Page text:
But in the eyes of many NFL fans Brady had to know what was happening to those softer-feeling footballs he was using in the games.

And this alone put the NFL in a precarious position—the league could not turn its back on the situation after compiling a detailed 243-page report for the other 31 teams to scrutinize and then not dole out ANY punishment for the misdeed.

If the league didn’t want to weaken one of its best franchises by suspending Brady for a portion of the 2015 NFL season it may not have been thinking clearly when the New England quarterback was indeed suspended for the first four games of the upcoming season Monday afternoon.

Monday’s punishment suspending Brady without pay for the first four games of the season– Pittsburgh, at Buffalo, Jacksonville and at Dallas—was for “conduct detrimental to the NFL.”

In addition, the Patriots were fined one million dollars by the league office and must forfeit a No. 1 draft pick in 2016 and a No. 4 draft pick in 2017.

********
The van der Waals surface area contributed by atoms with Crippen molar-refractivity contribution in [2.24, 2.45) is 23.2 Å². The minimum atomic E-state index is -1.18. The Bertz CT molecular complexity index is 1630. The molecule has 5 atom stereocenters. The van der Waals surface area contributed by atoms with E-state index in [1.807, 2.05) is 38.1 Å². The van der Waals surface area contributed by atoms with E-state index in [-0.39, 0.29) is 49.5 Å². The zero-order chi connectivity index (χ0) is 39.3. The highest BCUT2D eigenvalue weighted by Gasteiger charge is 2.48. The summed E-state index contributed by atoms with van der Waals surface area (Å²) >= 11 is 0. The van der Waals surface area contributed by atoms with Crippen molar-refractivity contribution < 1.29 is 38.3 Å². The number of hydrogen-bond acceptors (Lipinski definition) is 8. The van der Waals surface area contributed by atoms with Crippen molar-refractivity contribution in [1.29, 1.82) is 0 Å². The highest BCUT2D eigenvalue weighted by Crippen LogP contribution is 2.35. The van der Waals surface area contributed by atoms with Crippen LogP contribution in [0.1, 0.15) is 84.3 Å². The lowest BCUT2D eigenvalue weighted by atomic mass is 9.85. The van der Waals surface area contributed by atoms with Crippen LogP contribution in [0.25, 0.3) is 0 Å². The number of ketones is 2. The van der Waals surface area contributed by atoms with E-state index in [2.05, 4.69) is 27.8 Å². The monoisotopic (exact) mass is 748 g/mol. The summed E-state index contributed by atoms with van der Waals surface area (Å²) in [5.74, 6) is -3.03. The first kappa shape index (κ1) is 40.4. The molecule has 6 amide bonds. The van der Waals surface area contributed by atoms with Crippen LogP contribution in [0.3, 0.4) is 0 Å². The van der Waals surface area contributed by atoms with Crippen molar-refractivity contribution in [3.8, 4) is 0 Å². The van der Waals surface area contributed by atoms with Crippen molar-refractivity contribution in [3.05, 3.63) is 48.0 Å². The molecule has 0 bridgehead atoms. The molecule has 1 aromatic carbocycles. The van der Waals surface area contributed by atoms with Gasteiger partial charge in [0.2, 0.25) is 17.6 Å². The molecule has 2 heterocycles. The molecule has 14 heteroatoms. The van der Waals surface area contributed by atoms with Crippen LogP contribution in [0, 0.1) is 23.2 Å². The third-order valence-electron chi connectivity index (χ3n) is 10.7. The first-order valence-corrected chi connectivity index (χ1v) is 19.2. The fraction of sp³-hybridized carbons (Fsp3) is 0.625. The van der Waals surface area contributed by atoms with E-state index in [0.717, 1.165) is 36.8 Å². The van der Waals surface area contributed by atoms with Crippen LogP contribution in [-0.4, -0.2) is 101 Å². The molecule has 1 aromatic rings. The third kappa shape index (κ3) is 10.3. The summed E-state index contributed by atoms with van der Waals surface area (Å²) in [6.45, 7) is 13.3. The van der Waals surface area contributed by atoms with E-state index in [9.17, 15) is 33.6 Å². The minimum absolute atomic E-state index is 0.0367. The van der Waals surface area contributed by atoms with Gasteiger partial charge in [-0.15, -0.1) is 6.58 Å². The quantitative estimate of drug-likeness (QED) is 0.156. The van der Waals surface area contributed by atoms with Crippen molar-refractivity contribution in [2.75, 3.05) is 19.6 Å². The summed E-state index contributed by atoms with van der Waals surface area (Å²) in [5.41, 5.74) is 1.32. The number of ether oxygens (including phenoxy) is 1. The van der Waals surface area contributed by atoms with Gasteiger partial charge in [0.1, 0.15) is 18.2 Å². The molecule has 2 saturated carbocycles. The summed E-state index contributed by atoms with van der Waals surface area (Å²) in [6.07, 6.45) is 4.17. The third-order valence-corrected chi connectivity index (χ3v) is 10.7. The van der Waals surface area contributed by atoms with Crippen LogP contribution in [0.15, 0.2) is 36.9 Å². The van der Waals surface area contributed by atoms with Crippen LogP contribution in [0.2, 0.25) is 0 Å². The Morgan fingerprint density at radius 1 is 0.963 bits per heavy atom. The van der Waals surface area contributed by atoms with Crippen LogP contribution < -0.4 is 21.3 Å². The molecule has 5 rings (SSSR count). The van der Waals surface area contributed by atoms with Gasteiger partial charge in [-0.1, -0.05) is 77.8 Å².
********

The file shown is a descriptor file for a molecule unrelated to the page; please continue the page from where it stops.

The punishment will be particularly interesting to the New Orleans Saints’ organization and their loyal fans.

After all, their “Bounty-gate” that occurred a few years ago expelled the New Orleans Saints’ defensive coordinator from the league indefinitely and suspended head coach Sean Payton for the entire next season, in addition to suspending and fining some of the players who collected the bounties for injuring earmarked opponents.

Payton was suspended one year for not having better control over his players after claiming he knew nothing of the alleged bounties on opposing players.

Does that sound familiar? That’s exactly the same song-and-dance we’re hearing from New England head coach Bill Belichick—that he had no knowledge of the deflated football situation.

And NFL Commissioner Roger Goodell, who is personal friends with Patriots’ owner Robert Kraft, failed to mention any punishment for Belichick.

This should really get the Crescent City up in arms!!!